According to Peter Brimelow, the most important issues in the presidential election were not the war in Iraq and the economic crisis, but immigration and race. Those issues are why John McCain lost, he said in a keynote address at the first meeting of the H.L. Mencken Club in Baltimore. "The way to win is to get white votes," said Brimelow, an English immigrant, former senior editor at Forbes magazine, author, and founder of the white nationalist hate website VDARE.com. "If [Republicans] did that, even without actually cutting off immigration, they could continue to win national elections for quite a long time."
Many Republican strategists said after the election that the results showed that the party needs to court Latino and other minority voters. Not Brimelow. McCain should have portrayed Obama as the affirmative-action candidate, he said. "It would have been so easy. All he had to do is get up and say it."
Brimelow had a receptive audience for his message. About 60 mostly male, entirely white people attended the inaugural weekend gathering of the Mencken club at a Baltimore hotel in November. The club's leaders and some of those attending are among the luminaries in the academic racist movement. Jared Taylor, editor of the white nationalist magazine American Renaissance was among those who showed up to hear talks on topics that included "Equality: The Elusive Ideal" and "Descent of Liberalism into Madness."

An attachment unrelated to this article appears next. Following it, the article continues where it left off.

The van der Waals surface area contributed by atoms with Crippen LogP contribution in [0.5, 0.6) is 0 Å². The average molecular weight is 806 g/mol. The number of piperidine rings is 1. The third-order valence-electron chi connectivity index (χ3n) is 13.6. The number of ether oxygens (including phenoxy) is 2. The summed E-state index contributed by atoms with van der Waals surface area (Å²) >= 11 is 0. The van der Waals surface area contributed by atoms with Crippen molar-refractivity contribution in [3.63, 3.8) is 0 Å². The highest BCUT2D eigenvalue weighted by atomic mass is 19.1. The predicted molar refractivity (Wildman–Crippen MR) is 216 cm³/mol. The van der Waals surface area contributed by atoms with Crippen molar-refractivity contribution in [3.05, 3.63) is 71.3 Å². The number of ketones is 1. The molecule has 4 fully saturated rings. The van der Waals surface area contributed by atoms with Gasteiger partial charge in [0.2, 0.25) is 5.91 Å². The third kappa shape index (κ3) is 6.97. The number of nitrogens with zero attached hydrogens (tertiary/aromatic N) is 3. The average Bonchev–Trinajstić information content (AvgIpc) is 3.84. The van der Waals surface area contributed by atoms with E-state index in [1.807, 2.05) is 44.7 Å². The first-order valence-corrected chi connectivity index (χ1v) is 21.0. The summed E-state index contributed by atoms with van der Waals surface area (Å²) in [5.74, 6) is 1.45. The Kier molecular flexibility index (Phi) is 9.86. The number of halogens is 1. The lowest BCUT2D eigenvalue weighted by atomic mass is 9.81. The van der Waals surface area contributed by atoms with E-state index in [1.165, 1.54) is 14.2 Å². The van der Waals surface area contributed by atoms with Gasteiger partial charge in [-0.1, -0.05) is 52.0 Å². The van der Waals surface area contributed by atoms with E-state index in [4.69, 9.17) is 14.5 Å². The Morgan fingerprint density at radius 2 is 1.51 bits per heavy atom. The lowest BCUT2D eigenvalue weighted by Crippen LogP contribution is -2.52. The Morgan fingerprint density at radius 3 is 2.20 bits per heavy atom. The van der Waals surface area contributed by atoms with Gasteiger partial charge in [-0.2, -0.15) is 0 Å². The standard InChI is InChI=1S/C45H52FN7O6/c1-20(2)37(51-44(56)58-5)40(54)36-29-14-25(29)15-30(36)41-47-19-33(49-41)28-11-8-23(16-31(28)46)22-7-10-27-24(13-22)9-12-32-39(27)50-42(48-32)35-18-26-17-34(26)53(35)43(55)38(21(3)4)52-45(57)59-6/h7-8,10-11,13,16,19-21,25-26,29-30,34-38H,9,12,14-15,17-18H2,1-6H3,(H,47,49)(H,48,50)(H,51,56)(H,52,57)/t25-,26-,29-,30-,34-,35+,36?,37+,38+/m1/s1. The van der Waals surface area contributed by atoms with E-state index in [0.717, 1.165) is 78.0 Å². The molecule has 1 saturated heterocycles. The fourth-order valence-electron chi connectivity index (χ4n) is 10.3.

Mencken club president Paul Gottfried, a speaker at past American Renaissance conferences, said the new organization would provide a forum for the "intellectual right." His vice president, E. Christian Kopff, has written for The Occidental Quarterly, a far-right race journal, and Social Contract, an anti-immigrant hate publication. Club treasurer William Regnery, a member of the famous publishing family, is the founder of two white nationalist hate groups, the National Policy Institute and the Charles Martel Society. The latter publishes The Occidental Quarterly.
In the aftermath of the election, many of the Mencken club members were morose about the future. Brimelow advised them to keep the faith, predicting that Obama will do something "that will start to shock people right away. I think that whites - that is to say, Americans - will organize. ... I think immigration will become an issue and it will become an important part of that organization process."